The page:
2015 EICMA: Kawasaki Ninja H2 and Ninja H2R

Troy Siahaan
by Troy Siahaan

It has been a year now since Kawasaki strung us along with what seemed like endless teaser videos for its Ninja H2 and Ninja H2R superbikes. Let’s revisit what made them so popular. Boasting 998cc from its inline-Four, the H2 brethren represents Kawasaki’s flagship motorcycle. Let’s not forget the supercharger attached to both models, giving them a healthy amount of torque without the need for an intercooler. The trellis frame, Brembo M50 brakes, and traction control, among other things, helped the H2 line handle about as well as it accelerated.

For 2016, though, Kawasaki announced it would be adding an assist and slipper clutch to both H2 machines. Kawi says the assisted clutch will make lever pressure 40% lighter, which will help reduce rider fatigue on longer rides. The slipper function will help to avoid rear wheel hop during rapid downshifts.

Kawasaki also announced it would be offering another order period for customers not able to purchase an H2 or H2R during the first round of orders earlier this year.

Both motorcycles are now available in Mirror Coated Spark Black which is a revised silver-mirror paint that includes glass flakes in the first clear coat to catch the light.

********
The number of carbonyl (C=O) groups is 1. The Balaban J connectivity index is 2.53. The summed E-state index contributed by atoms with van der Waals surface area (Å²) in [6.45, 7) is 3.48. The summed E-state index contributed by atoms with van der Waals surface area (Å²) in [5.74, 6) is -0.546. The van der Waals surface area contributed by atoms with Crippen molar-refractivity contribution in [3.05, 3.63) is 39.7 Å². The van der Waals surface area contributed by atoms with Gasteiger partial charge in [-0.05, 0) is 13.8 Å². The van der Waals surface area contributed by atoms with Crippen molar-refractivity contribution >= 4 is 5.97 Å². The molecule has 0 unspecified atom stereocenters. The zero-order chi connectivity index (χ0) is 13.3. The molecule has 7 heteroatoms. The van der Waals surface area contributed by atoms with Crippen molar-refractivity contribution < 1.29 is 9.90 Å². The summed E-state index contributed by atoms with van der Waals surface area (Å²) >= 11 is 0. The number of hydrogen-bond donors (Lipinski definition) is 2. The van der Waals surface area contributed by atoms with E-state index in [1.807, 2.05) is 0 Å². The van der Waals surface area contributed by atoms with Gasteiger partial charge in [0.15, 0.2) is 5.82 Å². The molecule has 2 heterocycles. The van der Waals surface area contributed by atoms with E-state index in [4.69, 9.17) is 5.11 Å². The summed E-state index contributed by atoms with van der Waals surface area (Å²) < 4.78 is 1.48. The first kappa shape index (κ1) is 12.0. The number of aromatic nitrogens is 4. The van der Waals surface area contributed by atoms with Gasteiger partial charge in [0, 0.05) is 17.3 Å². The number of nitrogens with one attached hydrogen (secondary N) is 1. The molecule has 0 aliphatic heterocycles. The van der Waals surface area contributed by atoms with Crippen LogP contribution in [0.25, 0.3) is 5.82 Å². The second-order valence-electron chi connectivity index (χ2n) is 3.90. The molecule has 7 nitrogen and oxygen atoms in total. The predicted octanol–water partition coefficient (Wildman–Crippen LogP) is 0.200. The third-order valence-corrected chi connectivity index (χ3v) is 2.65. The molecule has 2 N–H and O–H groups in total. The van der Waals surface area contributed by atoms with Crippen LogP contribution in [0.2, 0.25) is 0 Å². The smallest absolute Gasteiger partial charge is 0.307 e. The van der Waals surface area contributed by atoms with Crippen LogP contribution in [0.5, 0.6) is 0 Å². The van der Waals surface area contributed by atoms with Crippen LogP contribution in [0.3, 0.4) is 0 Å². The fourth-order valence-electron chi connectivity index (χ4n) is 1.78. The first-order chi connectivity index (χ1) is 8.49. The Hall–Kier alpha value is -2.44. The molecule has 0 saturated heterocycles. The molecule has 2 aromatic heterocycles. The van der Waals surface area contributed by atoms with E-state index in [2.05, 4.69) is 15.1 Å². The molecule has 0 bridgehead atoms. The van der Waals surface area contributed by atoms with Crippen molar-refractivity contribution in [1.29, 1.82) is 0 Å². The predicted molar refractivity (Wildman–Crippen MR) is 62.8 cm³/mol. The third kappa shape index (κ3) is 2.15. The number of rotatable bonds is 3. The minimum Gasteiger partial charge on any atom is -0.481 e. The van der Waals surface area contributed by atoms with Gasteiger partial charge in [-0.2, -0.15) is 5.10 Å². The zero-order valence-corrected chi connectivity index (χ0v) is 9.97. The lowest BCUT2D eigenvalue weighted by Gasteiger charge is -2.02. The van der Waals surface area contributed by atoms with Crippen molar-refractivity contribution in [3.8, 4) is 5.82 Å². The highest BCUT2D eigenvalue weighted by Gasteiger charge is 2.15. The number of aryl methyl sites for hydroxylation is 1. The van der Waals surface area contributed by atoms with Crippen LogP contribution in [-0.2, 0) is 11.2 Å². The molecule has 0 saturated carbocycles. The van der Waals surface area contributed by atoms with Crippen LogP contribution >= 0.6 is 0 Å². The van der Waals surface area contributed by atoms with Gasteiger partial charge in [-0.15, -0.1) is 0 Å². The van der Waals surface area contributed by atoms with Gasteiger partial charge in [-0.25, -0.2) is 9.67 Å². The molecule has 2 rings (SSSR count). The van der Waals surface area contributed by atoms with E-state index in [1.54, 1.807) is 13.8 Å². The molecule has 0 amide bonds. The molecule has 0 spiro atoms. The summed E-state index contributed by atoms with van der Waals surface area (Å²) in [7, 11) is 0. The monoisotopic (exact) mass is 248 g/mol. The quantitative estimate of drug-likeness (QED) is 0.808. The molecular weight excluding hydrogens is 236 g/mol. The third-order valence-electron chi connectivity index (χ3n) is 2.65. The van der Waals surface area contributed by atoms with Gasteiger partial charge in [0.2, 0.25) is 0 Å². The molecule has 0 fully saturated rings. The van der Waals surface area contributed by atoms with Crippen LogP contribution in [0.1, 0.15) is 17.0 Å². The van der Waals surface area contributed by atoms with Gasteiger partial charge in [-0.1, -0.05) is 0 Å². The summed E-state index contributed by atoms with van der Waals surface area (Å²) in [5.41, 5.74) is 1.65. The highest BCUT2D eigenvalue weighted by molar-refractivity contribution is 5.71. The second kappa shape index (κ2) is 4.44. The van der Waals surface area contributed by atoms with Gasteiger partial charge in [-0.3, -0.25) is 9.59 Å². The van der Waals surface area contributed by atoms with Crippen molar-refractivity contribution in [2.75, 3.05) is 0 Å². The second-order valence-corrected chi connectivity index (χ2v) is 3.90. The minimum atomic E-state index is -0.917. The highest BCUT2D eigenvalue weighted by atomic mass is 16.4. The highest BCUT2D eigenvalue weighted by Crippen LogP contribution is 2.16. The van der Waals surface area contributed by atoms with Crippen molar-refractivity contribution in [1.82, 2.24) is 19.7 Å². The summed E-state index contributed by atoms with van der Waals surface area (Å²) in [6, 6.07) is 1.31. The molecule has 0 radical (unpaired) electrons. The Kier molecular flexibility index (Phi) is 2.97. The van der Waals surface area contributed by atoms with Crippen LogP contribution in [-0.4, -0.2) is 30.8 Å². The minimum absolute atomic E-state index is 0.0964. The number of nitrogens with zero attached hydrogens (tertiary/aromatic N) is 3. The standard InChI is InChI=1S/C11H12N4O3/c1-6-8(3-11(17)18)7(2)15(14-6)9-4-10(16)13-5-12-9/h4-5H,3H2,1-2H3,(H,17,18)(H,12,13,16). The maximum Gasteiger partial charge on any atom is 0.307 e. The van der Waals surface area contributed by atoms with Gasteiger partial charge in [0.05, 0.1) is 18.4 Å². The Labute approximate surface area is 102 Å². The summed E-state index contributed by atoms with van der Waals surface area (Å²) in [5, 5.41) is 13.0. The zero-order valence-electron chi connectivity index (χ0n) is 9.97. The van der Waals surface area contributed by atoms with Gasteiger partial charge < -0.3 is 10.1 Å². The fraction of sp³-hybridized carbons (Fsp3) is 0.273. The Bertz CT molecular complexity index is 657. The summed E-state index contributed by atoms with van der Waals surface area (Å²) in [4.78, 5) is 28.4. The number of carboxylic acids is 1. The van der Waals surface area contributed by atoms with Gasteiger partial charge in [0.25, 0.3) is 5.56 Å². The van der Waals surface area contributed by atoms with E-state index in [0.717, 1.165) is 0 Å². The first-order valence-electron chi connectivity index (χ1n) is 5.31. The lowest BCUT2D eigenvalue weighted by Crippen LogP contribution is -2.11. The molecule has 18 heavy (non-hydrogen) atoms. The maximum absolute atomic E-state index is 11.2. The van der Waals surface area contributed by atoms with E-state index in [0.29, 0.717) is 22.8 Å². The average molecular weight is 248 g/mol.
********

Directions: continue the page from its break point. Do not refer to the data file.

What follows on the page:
Pricing for the 2016 H2 is $26,000, while the 2016 H2R is $53,000.

Follow the rest of our 2015 EICMA Show coverage for more information on new 2016 motorcycle announcements.

Troy Siahaan
Troy Siahaan

Troy's been riding motorcycles and writing about them since 2006, getting his start at Rider Magazine. From there, he moved to Sport Rider Magazine before finally landing at Motorcycle.com in 2011. A lifelong gearhead who didn't fully immerse himself in motorcycles until his teenage years, Troy's interests have always been in technology, performance, and going fast. Naturally, racing was the perfect avenue to combine all three. Troy has been racing nearly as long as he's been riding and has competed at the AMA national level. He's also won multiple club races throughout the country, culminating in a Utah Sport Bike Association championship in 2011. He has been invited as a guest instructor for the Yamaha Champions Riding School, and when he's not out riding, he's either wrenching on bikes or watching MotoGP.

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